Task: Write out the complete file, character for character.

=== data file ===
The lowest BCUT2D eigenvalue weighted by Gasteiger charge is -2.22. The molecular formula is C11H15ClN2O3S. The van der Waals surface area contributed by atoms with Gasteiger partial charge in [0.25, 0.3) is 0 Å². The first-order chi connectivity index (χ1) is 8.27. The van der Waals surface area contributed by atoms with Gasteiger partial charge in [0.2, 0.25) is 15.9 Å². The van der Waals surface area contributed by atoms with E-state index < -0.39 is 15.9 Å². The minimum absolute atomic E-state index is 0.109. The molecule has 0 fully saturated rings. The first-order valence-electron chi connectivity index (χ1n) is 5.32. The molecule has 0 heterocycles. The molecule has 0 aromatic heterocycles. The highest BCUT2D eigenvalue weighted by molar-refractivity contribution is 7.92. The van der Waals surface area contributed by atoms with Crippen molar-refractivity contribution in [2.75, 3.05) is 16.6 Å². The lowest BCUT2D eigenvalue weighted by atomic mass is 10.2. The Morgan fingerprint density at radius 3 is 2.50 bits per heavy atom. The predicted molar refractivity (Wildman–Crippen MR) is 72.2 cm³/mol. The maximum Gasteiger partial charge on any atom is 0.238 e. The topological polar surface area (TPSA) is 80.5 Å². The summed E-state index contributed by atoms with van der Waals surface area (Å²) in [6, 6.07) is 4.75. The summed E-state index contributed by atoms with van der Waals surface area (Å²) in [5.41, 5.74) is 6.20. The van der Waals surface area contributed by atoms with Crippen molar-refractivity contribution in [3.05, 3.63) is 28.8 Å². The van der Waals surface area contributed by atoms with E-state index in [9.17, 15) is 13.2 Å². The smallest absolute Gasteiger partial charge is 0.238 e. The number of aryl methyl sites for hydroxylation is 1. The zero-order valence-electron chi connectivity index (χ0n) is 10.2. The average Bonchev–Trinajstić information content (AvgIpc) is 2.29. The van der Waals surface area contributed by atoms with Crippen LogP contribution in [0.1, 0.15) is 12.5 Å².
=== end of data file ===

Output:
The lowest BCUT2D eigenvalue weighted by Gasteiger charge is -2.22. The molecular formula is C11H15ClN2O3S. The van der Waals surface area contributed by atoms with Gasteiger partial charge in [0.25, 0.3) is 0 Å². The first-order chi connectivity index (χ1) is 8.27. The van der Waals surface area contributed by atoms with Gasteiger partial charge in [0.2, 0.25) is 15.9 Å². The van der Waals surface area contributed by atoms with E-state index < -0.39 is 15.9 Å². The minimum absolute atomic E-state index is 0.109. The molecule has 0 fully saturated rings. The first-order valence-electron chi connectivity index (χ1n) is 5.32. The molecule has 0 heterocycles. The molecule has 0 aromatic heterocycles. The highest BCUT2D eigenvalue weighted by molar-refractivity contribution is 7.92. The van der Waals surface area contributed by atoms with Crippen molar-refractivity contribution in [2.75, 3.05) is 16.6 Å². The lowest BCUT2D eigenvalue weighted by atomic mass is 10.2. The Morgan fingerprint density at radius 3 is 2.50 bits per heavy atom. The predicted molar refractivity (Wildman–Crippen MR) is 72.2 cm³/mol. The maximum Gasteiger partial charge on any atom is 0.238 e. The topological polar surface area (TPSA) is 80.5 Å². The summed E-state index contributed by atoms with van der Waals surface area (Å²) in [6, 6.07) is 4.75. The summed E-state index contributed by atoms with van der Waals surface area (Å²) in [5.41, 5.74) is 6.20. The van der Waals surface area contributed by atoms with Crippen molar-refractivity contribution in [3.05, 3.63) is 28.8 Å². The van der Waals surface area contributed by atoms with E-state index in [9.17, 15) is 13.2 Å². The smallest absolute Gasteiger partial charge is 0.238 e. The number of aryl methyl sites for hydroxylation is 1. The zero-order valence-electron chi connectivity index (χ0n) is 10.2. The average Bonchev–Trinajstić information content (AvgIpc) is 2.29. The van der Waals surface area contributed by atoms with Crippen LogP contribution in [0.1, 0.15) is 12.5 Å².